Via Bill Arkansaw, a letter published in the NY Times from Jake DeSantis, the Executive VP of AIGFP, to Edward Liddy, AIG’s CEO, announcing his resignation. DeSantis’ main point seems to be that he had nothing to do with the deadly credit default swaps, and that he (and other upstanding AIGFP workers who were not involved with that faulty insurance idea) shouldn’t be punished for something he didn’t do. His upstandingness is confirmed by his promise to donate his whole “bonus” from this year to charity.
I am proud of everything I have done for the commodity and equity divisions of A.I.G.-F.P. I was in no way involved in — or responsible for — the credit default swap transactions that have hamstrung A.I.G. Nor were more than a handful of the 400 current employees of A.I.G.-F.P. Most of those responsible have left the company and have conspicuously escaped the public outrage.
I understand the sentiment, and I should aknowledge Mr. DeSantis’ points more than I admittedly do. I understand that not everyone at AIGFP was involved in the CDS business, but I still can’t muster that much sympathy for the others. To make a cliched sports analogy: The CDS people may have made a huge error (a careless, mental error) while playing 3rd base, and this error seems to have cost AIG the game. But the fact of the matter is, everyone on AIG lost the game: the pitchers, the other infielders, the outfielders – all branches of the company necessarily must feel the taint of (and the loss caused by) the CDS people. I can’t really get myself to feel too bad about someone who worked in a company that was managed so poorly that it allowed the CDS disaster to happen. AIG took such a hit from those guys that it needed to accept $160bn and counting from the US government, and I’m sorry but everyone at AIG is going to have to feel the pain from that.
Which is not to say that the letter shed some positive light on some unpublicized goodness by AIGFP execs. I wasn’t aware that many execs (including DeSantis) had agreed to take a salary of $1 this year, and that these same people had been promised by Liddy that their bonus contracts would be honored as far back as October, even though Liddy played dumb and called them “distasteful” in a recent Congressional hearing. This does stand a good reminder to Americans (myself included) that the whole “bonus” issue is somewhat semantic; would I and others have been so mad about all this if instead of taking a salary of $1, these workers had taken a large hit in their salary and lost their “bonus” for this year?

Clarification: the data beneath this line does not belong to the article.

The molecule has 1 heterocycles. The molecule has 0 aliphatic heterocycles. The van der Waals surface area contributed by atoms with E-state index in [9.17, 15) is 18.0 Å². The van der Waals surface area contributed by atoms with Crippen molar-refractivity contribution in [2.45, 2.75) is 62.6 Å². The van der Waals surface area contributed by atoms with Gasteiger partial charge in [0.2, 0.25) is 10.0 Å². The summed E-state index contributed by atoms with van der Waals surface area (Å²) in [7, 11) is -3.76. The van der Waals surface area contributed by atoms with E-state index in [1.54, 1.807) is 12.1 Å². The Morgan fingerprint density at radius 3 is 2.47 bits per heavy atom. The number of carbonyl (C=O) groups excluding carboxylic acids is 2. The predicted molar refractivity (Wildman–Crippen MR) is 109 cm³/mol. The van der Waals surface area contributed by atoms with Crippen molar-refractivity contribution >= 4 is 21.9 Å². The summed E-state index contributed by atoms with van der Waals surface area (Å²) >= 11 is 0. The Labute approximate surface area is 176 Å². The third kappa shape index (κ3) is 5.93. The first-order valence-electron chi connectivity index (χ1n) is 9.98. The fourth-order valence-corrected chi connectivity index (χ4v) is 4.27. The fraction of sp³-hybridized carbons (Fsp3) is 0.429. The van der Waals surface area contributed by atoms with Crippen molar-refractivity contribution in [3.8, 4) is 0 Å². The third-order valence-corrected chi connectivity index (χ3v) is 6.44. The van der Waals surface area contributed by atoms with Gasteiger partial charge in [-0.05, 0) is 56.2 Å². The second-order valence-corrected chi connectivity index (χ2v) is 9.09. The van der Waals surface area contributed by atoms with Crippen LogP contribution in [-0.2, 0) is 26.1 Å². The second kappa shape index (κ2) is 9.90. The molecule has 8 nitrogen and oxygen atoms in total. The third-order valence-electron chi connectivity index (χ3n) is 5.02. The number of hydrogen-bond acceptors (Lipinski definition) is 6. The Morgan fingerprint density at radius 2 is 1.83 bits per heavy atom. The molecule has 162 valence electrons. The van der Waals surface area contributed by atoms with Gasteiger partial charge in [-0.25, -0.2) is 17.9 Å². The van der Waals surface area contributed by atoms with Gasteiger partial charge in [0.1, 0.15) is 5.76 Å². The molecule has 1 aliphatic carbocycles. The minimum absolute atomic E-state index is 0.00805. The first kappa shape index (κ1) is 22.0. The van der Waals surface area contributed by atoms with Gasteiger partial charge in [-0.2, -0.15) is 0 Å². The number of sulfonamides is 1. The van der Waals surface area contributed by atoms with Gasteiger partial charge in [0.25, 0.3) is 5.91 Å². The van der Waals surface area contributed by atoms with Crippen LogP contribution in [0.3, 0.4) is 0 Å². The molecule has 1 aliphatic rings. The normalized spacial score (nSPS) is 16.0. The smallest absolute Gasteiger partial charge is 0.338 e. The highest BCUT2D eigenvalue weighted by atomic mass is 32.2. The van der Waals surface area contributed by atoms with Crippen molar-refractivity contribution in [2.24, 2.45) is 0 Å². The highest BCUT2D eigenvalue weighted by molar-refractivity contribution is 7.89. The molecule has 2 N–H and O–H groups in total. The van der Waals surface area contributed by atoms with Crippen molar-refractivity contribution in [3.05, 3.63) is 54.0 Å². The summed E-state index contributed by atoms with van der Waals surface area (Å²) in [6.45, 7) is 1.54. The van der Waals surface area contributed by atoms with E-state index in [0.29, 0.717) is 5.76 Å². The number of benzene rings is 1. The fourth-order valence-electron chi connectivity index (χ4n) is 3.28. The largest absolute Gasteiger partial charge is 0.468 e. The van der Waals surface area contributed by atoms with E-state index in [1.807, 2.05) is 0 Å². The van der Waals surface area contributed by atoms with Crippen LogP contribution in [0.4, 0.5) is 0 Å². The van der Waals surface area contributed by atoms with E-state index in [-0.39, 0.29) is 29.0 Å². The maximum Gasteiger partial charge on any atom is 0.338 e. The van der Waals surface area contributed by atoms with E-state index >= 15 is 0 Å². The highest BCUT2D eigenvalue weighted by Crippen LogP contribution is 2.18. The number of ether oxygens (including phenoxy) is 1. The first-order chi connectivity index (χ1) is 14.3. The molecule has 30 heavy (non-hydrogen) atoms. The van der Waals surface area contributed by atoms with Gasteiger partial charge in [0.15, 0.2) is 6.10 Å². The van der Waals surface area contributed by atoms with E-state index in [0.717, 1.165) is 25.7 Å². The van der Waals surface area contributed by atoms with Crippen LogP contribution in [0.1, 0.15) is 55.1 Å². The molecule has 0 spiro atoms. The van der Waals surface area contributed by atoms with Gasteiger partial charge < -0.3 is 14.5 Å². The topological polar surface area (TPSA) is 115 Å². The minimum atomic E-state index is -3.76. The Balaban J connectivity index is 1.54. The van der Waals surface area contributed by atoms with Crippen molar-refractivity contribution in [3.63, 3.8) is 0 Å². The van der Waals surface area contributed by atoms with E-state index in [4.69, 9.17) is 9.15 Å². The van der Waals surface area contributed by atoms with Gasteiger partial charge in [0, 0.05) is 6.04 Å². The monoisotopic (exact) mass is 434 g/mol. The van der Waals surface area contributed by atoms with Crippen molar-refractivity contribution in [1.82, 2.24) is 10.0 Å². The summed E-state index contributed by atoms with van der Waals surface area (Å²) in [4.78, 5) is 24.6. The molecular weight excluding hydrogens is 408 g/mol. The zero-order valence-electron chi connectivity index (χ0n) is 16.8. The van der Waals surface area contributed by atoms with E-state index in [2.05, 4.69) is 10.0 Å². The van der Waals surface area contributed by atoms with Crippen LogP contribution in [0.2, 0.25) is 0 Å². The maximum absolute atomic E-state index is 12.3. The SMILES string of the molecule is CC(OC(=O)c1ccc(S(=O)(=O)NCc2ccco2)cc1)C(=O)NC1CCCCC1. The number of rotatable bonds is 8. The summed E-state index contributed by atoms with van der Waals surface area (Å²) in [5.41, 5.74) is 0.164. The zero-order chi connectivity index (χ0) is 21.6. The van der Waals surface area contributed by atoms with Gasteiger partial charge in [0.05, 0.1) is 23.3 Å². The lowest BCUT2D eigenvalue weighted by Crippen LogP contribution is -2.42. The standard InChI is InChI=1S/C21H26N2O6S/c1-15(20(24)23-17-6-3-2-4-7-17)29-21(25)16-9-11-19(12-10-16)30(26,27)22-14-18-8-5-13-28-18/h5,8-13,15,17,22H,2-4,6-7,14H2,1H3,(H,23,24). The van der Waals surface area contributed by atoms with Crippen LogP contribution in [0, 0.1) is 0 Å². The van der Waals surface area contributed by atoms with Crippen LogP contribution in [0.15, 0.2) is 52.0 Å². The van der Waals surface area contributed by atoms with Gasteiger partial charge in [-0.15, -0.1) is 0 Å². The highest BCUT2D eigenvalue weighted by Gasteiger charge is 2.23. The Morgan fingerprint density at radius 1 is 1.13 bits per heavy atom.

As it stands, I’m with Krugman that the House’s flailing populist bill to tax TARP recipient bonuses at 90% is not a good call – what’s done (with AIG) should be done, and other TARP recipients should just take this time (as in right now) to restructure future compensation to something that is more in line with what I suggested just above. Such sensible and forward-thinking management will go far to prop up morale (by not subjecting these workers to the same degree of public outrage) in these other institutions and avoid the exodus of disillusioned workers that has evidently become a problem for AIGFP.
And one last thing: Jack, who are the “handful” who were responsible for the default swaps? Name some names, man. Let’s make sure those guys never work in this town again.
On a not completely unrelated note: I just heard on NPR that AIG has changed its name to AIU Holdings, Ltd, to which “Wait Wait… Don’t Tell Me” host Peter Segel quipped:
They’re trying to be something less hated, so they’re changing their name to OJ Simpson.